Unhappily, the way the film unspools from there leaves a lot to be desired.
I'd sure like to see this film again. My memory is as bad as Chester's!

UPDATE: Ah hah! https://ok.ru/video/362547907296  (Too bad it's such bad quality.)

« : October 30, 2023, 07:12:58 PM dave jenkins »


"McFilms are commodities and, as such, must be QA'd according to industry standards."
edddyinblu
Road Apple
*
Offline Offline

Posts: 4


« #20897 : October 31, 2023, 05:09:10 AM »

Acqua e Sapone 1983. Classic bittersweet italian Comedy directed by and starring Carlo Verdone. For those who don't know Carlo Verdone and Sergio Leone were friends, and Leone mentored the young comedian at the beginning of his career. Carlo Verdone became the most successful actor/director comedian in Italy for decades, along with Roberto Benigni. Verdone owes a huge debt to Sergio Leone, always speaks of him fondly, and gave absolute instant classic parts to Mario Brega after Sergio Leone introduced him to him when Brega's career was in a slump

I love Acqua e Sapone. If you speak Italian it is ridiculously funny and it has a signature punch-in-the-gut ending which Verdone often likes to end his otherwise light hearted comedies with. In that sense, very reminiscent of Mario Monicelli. The thing with comedies is that - and this includes the ones in English - if you don't speak the language and you don't know the culture you often miss out on a lot!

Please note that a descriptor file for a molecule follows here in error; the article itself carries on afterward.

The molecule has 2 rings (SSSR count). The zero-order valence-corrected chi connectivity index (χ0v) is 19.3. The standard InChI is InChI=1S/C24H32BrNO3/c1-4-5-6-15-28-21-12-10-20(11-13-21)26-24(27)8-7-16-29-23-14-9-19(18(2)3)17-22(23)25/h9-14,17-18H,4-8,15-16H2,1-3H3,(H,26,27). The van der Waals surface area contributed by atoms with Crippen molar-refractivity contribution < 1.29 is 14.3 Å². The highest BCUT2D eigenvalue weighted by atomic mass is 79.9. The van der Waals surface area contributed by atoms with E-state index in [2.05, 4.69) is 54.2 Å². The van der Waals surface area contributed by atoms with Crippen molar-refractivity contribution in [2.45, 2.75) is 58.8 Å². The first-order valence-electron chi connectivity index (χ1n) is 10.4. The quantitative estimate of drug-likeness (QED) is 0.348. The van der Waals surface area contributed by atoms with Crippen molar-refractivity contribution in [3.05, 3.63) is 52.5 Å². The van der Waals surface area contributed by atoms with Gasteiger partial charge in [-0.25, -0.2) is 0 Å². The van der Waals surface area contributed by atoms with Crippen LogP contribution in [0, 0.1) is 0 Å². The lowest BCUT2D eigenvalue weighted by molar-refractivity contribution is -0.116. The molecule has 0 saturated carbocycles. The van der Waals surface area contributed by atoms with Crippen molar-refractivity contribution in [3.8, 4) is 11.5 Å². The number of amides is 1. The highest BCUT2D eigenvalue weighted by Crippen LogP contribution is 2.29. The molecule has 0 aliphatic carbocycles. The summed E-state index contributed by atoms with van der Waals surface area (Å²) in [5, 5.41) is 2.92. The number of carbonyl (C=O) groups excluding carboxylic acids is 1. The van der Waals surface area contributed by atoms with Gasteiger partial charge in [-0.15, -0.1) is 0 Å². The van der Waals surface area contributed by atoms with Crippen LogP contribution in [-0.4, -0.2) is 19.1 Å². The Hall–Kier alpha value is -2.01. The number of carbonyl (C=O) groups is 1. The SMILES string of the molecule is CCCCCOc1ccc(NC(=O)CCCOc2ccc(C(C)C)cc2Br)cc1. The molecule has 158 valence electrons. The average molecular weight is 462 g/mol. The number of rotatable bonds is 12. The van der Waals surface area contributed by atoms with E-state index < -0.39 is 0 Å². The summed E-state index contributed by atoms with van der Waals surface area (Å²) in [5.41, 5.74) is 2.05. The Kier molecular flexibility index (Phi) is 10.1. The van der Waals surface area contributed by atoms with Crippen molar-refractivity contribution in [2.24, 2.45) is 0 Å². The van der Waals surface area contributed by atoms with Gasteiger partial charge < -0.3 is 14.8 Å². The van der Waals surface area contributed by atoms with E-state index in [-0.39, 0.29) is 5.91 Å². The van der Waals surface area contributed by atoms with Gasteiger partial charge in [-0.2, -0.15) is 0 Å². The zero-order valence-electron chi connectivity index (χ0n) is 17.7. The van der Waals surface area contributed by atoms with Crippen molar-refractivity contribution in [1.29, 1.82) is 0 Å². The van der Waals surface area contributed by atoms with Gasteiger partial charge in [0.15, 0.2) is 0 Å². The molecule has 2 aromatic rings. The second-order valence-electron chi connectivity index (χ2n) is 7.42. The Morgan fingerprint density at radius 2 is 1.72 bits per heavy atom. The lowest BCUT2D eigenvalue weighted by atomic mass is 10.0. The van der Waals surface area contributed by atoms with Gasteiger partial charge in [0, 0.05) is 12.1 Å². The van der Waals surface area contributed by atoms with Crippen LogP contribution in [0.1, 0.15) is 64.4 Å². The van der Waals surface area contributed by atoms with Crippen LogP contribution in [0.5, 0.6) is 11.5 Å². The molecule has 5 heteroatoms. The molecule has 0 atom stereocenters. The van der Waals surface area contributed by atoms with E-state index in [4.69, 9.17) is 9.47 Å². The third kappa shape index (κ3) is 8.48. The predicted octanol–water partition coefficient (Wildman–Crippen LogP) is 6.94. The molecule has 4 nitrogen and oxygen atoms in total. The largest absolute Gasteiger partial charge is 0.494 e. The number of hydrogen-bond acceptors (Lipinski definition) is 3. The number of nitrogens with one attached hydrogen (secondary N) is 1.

If you are interested in seeing how one of Sergio Leone's admirers took his talents to comedy and carved his own path defo check Acqua e Sapone and other Carlo Verdone movies out!

cigar joe
Moderator
Bounty Killer
*****
Offline Offline

Posts: 14242


easy come easy go


« #20898 : October 31, 2023, 11:23:41 AM »

Haha, none of it makes any sense. It would work better if it was set in some Dark City (1998) type of universe instead of actual 50's Brooklyn.


I finally figured it out. I read Hubert Selby Jr.'s book Last Exit To Brooklyn and rewatched the film.

Reading Hubert Selby's novel clears things up quite a bit. All the individual stories ring true as individual stories. That is the way the "novel" is put together. It's just a collection of Selby's partly truth and partly fiction short stories that take place around the Sunset Park neighborhood, Brooklyn.

It's when Desmond Nakano in the screenplay interweaves all these short stories that the film becomes bizzaro.